Ok, since this comes up ever so often and Armi is struggling with it, here we go.
Your float system does several things:
First and foremost, and having nothing to do with adjusting anything, it serves as your final safety valve to control and stop fuel flow into your carbs. Our bikes do not have a manual petcock, and therefore no "OFF" position, but rather opened and closed via vacuum provided via tubing from an intake manifold. In other words, your motor must be running, to provide vacuum (unless your petcock is faulty) to flow fuel to the carbs. Should it fail, your float system should shut fuel flow off via the needle and seat. Should your needle and seat fail, you will likely overflow the float bowls on the lower (leftmost carbs) if it sits on a sidestand, it will drain down the intakes and fill the combustion chambers, possibly leading to hydrolock on startup. At the very least it will drain past the rings and contaminate your engine oil, possibly causing lower end bearing damage.
Secondly, and for the purpose of this post, float height can contribute to low rpm jetting maladies (full throttle and steady state cruise), engine run-on in hard braking, and minor irritability.
The floats are sensitive to impact. therefore....if you trailer your bike long distances or drop a carbed bike....check your float height.
If you have an engine loading up and not idling down under hard braking, try lowering float height.
If your bike runs clean at low rpm when cold but not once warmed up, and testing shows that your pilot jet is correct, rather than go back down to a smaller pilot jet....lower your fuel level 1mm (raise float level)
Running rich at part throttle is usually a symptom of too high a fuel level.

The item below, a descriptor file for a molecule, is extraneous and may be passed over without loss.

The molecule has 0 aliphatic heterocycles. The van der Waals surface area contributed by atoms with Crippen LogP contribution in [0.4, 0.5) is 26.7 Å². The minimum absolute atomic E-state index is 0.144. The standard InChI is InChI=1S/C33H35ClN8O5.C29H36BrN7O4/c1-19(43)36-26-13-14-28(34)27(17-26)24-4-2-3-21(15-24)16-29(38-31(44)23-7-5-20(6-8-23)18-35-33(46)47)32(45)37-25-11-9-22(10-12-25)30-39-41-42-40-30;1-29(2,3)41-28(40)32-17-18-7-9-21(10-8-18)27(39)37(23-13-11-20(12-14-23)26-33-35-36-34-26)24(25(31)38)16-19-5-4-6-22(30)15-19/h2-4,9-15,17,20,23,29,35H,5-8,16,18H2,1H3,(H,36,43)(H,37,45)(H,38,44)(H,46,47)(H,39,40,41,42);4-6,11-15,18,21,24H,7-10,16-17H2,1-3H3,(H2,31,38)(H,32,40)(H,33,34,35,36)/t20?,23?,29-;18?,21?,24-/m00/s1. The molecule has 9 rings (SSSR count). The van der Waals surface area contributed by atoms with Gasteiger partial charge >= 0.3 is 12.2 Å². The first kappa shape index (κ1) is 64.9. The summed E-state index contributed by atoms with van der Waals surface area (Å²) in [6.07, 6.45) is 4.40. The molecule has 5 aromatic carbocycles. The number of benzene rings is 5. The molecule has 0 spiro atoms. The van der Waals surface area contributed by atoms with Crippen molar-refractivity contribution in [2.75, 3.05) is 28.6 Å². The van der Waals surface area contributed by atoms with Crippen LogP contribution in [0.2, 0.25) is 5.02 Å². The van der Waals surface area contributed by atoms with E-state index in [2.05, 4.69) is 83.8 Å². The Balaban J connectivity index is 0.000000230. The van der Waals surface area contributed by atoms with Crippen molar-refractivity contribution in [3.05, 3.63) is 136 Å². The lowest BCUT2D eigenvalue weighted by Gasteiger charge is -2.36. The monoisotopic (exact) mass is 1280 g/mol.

Remember: Lowering your float height raises the floats which raises the level of fuel in the bowls. Raising the float height lowers the level of fuel in the bowls.
So, the obvious: remove seat, raise tank, remove air box, cables, remove and drain carbs.
Remove float bowl covers
Invert your carbs so that you may better manipulate them as a vertical column and control the compression of the needle and seat.
Here is the trick: slowly tilt the carbs so that the tang on the float drops the needle all the way down into the seat, BUT DOES NOT COMPRESS THE NEEDLE. Verify by depressing float with your finger and watching it rebound!
Now, measure from gasket mating surface to top of float....the standard setting for both 600 and 750's is 8mm.
Use a pick or small screwdriver to bend the tang, which in turn, raised and lowers the floats.
Make sure that in doing so, you do do pry the tang out of the arms of the needle that keep the two engaged.
I use a rather expensive Kowa Seiki tool that I have had for 16? years
You can use vernier calipers, rulers, or even make a plastic gauge......
What did I leave out?